These are problems that India shares with most developed western countries and although they are problems they are not nearly as serious as the daily horror of being a woman in Bharat. To have to take public transport late at night as Nirbhaya had to on that horrible night in Delhi two years ago or to have to work late nights in a job and face the prospect of being raped by your taxi driver is something that the twitterers who attacked me have never experienced. Nor do they know what it is like to be raped in a village on the orders of a panchayat simply because you exercised the right to choose your own husband. The twittering ladies have no idea what it is like to be tormented and brutalized by husbands just because you have produced daughters instead of sons.  That is what happens in Bharat dear ladies and it is for those very vulnerable women that the law was made more stringent after what happened to Nirbhaya.
When a famous actress uses it to defend herself against an alleged ‘molestation’ in a packed public stadium it amounts in my view to misusing the law. The police will always react with readiness to a complaint such as Ms Zinta’s because in addition to the ease of bringing charges against a well-known businessman there is the thrill of being on national television. But, in a country in which it will take an estimated 300 years to clear the backlog in our courts is it fair to add a case such as this one? Could Ms Zinta not have complained to stadium security and settled the matter? Could she not have shamed her former boyfriend by complaining to IPL officials about his behavior? Could she not have used the protection of going public with her complaints in interviews that the media would have lapped up greedily?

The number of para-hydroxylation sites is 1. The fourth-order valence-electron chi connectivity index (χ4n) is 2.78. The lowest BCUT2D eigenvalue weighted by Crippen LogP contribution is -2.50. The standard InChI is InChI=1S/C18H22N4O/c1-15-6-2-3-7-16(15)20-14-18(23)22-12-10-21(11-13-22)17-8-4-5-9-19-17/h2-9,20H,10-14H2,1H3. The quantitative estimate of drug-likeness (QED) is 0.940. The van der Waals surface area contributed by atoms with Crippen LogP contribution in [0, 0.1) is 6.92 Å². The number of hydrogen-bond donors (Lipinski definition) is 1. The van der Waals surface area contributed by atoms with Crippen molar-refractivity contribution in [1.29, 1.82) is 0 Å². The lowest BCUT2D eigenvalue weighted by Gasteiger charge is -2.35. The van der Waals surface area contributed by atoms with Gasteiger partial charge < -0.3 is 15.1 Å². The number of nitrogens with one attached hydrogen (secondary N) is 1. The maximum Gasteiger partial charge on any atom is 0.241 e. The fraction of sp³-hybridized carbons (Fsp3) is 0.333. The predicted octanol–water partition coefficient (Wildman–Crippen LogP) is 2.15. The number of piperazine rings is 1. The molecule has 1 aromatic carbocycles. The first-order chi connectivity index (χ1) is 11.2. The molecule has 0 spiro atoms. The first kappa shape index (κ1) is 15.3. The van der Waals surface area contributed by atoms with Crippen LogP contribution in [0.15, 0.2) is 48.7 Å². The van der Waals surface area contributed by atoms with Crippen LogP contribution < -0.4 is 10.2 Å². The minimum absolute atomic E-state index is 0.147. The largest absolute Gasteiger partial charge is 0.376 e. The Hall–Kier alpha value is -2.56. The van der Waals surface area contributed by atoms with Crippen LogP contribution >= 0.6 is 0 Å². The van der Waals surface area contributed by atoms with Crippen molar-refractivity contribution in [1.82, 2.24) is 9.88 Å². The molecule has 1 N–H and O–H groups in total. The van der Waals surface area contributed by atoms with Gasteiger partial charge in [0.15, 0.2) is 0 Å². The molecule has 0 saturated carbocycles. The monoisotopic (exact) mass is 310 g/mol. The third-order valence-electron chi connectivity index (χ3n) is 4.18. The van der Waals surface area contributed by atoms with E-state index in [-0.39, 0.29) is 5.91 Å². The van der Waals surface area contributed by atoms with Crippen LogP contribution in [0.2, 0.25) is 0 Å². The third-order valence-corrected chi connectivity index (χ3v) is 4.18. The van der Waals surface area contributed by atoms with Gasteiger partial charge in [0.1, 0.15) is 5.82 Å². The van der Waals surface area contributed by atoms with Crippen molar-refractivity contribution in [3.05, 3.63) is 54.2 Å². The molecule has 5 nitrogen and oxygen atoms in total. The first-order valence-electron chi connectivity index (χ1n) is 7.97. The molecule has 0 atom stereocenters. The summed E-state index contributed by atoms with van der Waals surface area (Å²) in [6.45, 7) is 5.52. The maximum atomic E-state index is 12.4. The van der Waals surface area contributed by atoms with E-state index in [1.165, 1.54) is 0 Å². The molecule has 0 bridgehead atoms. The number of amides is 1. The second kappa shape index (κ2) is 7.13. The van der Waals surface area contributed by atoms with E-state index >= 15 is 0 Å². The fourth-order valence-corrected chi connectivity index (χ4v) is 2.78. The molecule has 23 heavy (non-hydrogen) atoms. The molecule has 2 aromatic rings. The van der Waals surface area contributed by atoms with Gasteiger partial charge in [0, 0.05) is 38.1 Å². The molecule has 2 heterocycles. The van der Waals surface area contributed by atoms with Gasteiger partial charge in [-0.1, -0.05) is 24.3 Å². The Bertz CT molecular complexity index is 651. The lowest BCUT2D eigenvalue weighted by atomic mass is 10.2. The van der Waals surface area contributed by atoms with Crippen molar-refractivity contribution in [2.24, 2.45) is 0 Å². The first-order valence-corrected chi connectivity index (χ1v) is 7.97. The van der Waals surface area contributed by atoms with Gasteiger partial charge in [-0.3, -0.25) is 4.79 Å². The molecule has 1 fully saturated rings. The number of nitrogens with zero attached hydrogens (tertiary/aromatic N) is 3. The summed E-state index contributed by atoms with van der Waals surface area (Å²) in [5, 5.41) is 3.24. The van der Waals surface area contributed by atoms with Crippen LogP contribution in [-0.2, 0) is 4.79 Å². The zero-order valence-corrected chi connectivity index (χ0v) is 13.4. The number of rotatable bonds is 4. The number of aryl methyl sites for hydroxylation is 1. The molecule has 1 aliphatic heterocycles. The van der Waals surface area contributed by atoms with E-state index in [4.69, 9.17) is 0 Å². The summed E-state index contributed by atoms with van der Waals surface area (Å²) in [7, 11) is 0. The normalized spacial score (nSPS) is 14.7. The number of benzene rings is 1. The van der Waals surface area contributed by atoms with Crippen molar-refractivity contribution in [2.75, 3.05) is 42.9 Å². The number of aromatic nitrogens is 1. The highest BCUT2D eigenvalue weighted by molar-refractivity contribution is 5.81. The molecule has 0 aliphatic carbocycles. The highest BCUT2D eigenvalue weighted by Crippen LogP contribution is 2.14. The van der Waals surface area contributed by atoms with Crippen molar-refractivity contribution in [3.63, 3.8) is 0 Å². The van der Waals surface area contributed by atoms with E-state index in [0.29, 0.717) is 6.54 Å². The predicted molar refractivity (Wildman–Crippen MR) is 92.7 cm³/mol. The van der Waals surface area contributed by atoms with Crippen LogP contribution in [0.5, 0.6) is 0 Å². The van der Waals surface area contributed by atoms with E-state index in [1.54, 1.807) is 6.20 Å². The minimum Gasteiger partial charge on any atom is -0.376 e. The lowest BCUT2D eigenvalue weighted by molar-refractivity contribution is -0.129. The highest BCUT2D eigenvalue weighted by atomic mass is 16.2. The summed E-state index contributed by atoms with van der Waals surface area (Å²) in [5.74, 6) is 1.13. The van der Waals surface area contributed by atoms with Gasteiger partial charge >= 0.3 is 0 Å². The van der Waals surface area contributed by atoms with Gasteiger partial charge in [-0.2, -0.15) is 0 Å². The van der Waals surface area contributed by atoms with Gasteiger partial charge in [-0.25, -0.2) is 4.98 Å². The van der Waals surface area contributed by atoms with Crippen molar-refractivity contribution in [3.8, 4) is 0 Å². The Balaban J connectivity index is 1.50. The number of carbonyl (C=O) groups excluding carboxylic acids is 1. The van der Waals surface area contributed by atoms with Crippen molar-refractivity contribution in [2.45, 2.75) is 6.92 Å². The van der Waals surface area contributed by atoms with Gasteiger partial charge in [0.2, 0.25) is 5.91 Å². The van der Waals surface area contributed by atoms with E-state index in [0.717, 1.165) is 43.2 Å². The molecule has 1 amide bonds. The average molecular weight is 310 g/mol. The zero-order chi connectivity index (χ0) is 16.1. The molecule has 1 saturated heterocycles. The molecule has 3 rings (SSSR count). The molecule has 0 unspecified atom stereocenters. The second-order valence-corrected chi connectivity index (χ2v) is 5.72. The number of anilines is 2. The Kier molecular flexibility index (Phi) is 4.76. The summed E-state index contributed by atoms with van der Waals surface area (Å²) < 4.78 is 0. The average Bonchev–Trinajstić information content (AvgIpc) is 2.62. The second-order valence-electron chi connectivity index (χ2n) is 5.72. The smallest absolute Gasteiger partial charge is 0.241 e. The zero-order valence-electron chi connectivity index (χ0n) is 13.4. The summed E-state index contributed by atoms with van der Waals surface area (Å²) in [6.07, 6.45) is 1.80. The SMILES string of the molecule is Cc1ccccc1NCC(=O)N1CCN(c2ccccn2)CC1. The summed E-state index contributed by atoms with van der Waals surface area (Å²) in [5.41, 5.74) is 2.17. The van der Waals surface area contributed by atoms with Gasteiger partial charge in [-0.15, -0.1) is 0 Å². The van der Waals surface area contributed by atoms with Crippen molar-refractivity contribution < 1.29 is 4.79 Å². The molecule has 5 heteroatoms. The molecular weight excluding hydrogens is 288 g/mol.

As someone who has often had to report on horrific and much more serious crimes against women and little girls I find it hard to feel sympathy for Ms Zinta.  If the Twitter sisterhood who I have so offended had seen just the ravaged body of the two-year-old girl who died from being raped by her mother’s boyfriend in a Delhi slum.  She was left in the charge of this monster and his friend because her mother had nursing night duty in a hospital. When they found her the next morning she lay dead between her two rapists who had not noticed that she had died and lay on either side of her in a drunken stupor.
This was long ago in the days before Twitter but it is a story that has haunted me ever since. So forgive me dear sisters if I have no time for your ‘feminist’ tantrums and your ‘feminist’ causes. My advice to you is take a deep breath and find out what happens every day in that country called Bharat that is next door to the India in which you live.